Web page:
We still live in Poe's world. We're still plagued by and obsessed with absurdities and outrages, still hungry for revenge and retribution, still just trying to figure out why horrible things happen. The ordinary humanistic answers - poverty, society, improperly articulated notions of citizenship or ethics, power - are too often a cold comfort. The desire for progress and human flourishing ... well, nobody at this late date can deny that unintended consequences are the very least of the problems with progress and human flourishing.
Poe's own life was a losing battle against the demon futility, a war traceable in the very geography of the United States. There's a plaque in Boston, a cottage in the Bronx, a building in Philadelphia that has gained the status of National Historic Site, the grave in Baltimore and a museum in Richmond, Virginia. But Poe isn't a George Washington figure; there are a ton of surviving Poe residences and signposts simply because Poe moved around a lot in his adult years, running from debts, and to one bad neighbourhood after another, thanks to the failures of his various publishing schemes and the usual economic dramas of life on Grub Street. Poe attempted the impossible - to make a living as a writer and editor in the United States during an era when English-language publishing was dominated by the United Kingdom.
Poe wanted to write, to marry, to be seen as a man of letters and honoured for his creativity. Despite Poe's genius and the flashes of public recognition he received, he was never anything more than a genteel bum during his own life, and an incorrigible troublemaker. Poe picked fights with Longfellow, plagiarised, and used both non-bylined columns and pseudonyms to review his own material. Indeed, Poe once even attacked himself under the name Outis ("Nobody") in order to further his campaign against Longfellow. Poe's travels up and down the crooked little vein of America were fuelled by the most practical of issues: he couldn't pay the damn rent. He drank heavily, scribbled frantically to keep dimes and dollars flowing in, and lurched from one enterprise to another, none of which cemented his income or his fame. In short, Poe was a loser and a lowlife. A genius, yes, but these other things as well. As is so with all our geniuses, all of our heroes.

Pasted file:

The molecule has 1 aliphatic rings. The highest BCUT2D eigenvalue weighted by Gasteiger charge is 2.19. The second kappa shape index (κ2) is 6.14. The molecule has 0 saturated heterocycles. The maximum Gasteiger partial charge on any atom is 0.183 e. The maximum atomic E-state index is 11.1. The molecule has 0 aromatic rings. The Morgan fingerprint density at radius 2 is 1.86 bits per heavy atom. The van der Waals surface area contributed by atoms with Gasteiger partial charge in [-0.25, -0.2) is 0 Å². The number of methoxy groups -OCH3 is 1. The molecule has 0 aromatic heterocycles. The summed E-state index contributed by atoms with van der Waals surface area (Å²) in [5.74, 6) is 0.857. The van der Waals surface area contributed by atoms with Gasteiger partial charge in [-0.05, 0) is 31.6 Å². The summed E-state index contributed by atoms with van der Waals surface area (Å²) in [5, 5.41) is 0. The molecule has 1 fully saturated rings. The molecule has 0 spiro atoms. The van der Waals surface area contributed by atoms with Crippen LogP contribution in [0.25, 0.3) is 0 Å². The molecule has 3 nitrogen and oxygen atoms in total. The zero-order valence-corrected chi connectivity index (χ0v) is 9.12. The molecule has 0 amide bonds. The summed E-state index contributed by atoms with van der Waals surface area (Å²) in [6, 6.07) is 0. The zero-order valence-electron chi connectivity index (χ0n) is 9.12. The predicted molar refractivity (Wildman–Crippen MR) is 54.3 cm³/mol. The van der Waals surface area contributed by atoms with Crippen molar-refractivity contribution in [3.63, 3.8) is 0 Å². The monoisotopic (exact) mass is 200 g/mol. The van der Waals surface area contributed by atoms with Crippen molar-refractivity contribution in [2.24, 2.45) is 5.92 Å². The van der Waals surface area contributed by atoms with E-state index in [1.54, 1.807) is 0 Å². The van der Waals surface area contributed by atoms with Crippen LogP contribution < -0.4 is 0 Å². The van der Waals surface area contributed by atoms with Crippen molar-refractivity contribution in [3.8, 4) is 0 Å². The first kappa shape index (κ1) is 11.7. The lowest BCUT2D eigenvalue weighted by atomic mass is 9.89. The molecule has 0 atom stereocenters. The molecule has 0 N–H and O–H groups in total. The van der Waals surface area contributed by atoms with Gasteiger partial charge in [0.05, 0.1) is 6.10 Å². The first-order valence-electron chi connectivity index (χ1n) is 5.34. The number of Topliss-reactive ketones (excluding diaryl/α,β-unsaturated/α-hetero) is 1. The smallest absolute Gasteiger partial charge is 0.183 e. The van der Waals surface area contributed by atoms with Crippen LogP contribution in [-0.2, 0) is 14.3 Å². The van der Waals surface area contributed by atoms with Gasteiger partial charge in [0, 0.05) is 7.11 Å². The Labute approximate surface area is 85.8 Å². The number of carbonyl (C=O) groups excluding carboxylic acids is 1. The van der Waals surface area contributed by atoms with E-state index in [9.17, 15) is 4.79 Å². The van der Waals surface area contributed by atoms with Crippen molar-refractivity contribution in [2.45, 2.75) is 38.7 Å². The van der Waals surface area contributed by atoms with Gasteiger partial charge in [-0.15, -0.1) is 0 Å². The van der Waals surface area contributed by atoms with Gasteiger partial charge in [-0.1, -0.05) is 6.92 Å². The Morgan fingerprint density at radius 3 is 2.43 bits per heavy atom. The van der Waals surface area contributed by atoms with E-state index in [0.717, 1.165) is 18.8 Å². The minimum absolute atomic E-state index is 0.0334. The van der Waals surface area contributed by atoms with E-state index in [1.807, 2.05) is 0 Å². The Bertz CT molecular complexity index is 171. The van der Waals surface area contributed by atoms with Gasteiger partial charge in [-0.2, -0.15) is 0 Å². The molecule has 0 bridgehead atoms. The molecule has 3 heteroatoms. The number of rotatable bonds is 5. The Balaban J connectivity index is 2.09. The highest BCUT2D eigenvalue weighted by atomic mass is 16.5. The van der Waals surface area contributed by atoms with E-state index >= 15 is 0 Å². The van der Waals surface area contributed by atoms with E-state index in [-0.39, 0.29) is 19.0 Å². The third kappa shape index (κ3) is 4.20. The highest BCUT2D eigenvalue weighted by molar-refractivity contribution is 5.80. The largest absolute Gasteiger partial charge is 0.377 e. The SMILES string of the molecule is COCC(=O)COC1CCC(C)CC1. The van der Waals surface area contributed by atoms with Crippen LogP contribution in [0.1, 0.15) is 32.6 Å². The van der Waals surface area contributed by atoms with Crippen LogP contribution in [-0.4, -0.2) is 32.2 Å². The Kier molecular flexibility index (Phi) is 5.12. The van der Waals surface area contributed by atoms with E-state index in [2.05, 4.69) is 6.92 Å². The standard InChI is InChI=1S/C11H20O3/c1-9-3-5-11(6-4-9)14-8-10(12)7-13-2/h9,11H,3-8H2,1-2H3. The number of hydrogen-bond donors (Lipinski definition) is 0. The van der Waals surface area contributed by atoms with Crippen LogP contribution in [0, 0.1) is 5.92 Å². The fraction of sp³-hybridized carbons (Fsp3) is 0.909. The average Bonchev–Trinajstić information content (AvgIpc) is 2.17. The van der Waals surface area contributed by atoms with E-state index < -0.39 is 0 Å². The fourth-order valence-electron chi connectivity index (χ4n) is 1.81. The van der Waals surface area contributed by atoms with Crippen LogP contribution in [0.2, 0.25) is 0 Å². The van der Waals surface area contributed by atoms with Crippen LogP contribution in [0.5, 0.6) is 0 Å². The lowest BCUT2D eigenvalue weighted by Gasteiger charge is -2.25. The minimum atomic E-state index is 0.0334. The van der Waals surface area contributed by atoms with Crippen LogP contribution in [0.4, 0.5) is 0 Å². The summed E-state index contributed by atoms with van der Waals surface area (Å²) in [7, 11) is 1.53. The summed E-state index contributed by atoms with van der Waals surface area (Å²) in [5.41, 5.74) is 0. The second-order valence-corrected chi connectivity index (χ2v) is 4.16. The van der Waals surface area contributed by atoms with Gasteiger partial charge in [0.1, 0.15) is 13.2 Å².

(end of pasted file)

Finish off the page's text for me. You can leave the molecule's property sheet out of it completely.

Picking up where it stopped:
It's so easy to forget this today, given that Poe is taught rather than read, and nothing transforms the transgressive into the canonical like posthumous acclaim. Humanists simply do have to deal with the language of transgression. Poe wrote a map for the future, two centuries ago. It is social transgression that is one of the motors of social progress. Yesterday's perversities are today's human rights. Today's outrages are tomorrow's dry facts of history. And in the same way, today's freedoms can become tomorrow's oppressions. And the rationality of the moment can finally be understood as the madness of an era. Perhaps at this late date we might finally accept that "just following orders" or "following one's principles" can lead to calamities as great as any sort of disobedience. Defiance, even when crude and driven by the darker urges, can be liberating. As the Imp himself said, "But why shall I say more? To-day I wear these chains, and am here! To-morrow I shall be fetterless! - but where?"
Illustration by Sophie Kern